Eta slammed the Nicaraguan coast on Nov. 3 with winds in its eyewall of 140 mph, striking just south of the community of Puerto Cabezas. Ten thousand people sought shelter as the system’s winds lashed the area. On Nov. 15, Hurricane Iota reached Category 5 status off the shore of Central America, making landfall as a Category 4 near Haulover, Nicaragua.
Both storms moved inland for several days, Eta eventually curving north while Iota breezed due west. That meant places like Honduras endured a torrential 20-to-30-inch rainfall twice. Some places saw a year’s worth of rainfall in two weeks’ time.
When Hurricane Iota approached Nicaragua early in the week, its outer eyewall carved through Providencia Island, Colombia, about 150 miles offshore of Nicaragua. Winds there probably gusted between 90 and 120 mph, leaving 98 percent to 99 percent of the island destroyed. Colombian President Iván Duque Márquez toured the damage on Tuesday morning, emphasizing the need to evacuate the injured and begin emergency response.
Márquez said that the government is mobilizing hygiene kits, tents, field hospitals, doctors and nurses and other necessities to the afflicted area, according to the Colombian news organization El Tiempo. The Colombian Chamber of Cement and Concrete vowed to donate 100 tons of cement to aid in reconstruction efforts, El Tiempo reported.
The president aims to have debris cleared and restore critical services during the next week, according to Infobae, a news website from Argentina.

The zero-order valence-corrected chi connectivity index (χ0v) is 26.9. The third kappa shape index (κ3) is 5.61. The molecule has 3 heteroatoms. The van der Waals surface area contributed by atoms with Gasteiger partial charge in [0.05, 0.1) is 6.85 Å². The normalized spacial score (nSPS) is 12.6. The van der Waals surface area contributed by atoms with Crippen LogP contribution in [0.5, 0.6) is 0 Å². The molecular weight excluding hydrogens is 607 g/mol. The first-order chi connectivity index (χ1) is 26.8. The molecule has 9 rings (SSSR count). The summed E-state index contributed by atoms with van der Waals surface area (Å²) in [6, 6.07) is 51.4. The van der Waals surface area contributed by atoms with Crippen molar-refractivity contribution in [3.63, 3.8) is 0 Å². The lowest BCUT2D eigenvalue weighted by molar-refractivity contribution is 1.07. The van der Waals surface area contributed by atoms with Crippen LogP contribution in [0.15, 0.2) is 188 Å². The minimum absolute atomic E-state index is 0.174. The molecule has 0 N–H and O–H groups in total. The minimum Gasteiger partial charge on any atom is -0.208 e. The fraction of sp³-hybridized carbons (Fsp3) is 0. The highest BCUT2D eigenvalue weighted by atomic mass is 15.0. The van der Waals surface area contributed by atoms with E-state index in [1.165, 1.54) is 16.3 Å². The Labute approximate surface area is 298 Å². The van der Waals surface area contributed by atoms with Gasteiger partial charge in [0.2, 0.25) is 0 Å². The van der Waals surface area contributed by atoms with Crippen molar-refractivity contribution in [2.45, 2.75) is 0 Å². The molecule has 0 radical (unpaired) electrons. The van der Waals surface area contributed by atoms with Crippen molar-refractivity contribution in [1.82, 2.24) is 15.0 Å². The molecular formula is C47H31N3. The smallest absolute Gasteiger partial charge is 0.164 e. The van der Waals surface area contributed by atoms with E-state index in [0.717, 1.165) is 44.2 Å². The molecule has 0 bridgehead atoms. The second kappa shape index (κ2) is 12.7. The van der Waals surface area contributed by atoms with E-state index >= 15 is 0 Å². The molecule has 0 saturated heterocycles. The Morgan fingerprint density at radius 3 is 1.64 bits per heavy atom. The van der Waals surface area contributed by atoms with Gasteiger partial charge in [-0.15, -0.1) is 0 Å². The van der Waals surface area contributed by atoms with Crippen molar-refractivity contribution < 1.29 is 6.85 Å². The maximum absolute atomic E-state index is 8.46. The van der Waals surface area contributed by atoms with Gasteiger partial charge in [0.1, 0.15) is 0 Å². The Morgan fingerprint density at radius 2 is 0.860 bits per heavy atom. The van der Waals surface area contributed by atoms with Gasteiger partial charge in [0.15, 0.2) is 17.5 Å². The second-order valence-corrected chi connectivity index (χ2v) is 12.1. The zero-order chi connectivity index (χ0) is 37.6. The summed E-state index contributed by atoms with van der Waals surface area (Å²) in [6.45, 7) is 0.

In Nicaragua, at least a dozen people perished in a landslide in Macizo Peñas Blancas, part of the Matagalpa state in west central Nicaragua. Today Nicaragua news site reported that the government had proposed to relocate families years ago, knowing they were in a risk zone.
Rosario Murillo, the vice president of the nation and wife of Nicaraguan President Daniel Ortega, expressed disdain that the victims had not heeded the advice of local officials when asked to evacuate, Today Nicaragua reported.
In Honduras, some roadways were washed out, covered in mud or otherwise impassible to vehicles, according to La Tribuna, a Honduran newspaper. Highway CA-11 was inaccessible in Tierra Fría, Copán, the roadway having collapsed.
Copán Ruinas Mayor Mauricio Arias told La Tribuna that 80 percent of the community’s road network was rendered impassible and that electrical, phone and Internet service were also out. He appealed to the federal government’s Permanent Commission on Contingencies for aid in the wake of Eta but had yet to hear back after submitting a damage report.
Meanwhile, Honduras’s main transportation lifeline to the outside world, Ramón Villeda Morales International Airport, will remain closed until mid-December after being inundated by floodwaters. Officials said that the passenger terminal had severe damage and would take more than a month to repair.
Flights were being canceled and rerouted to other airports across Honduras.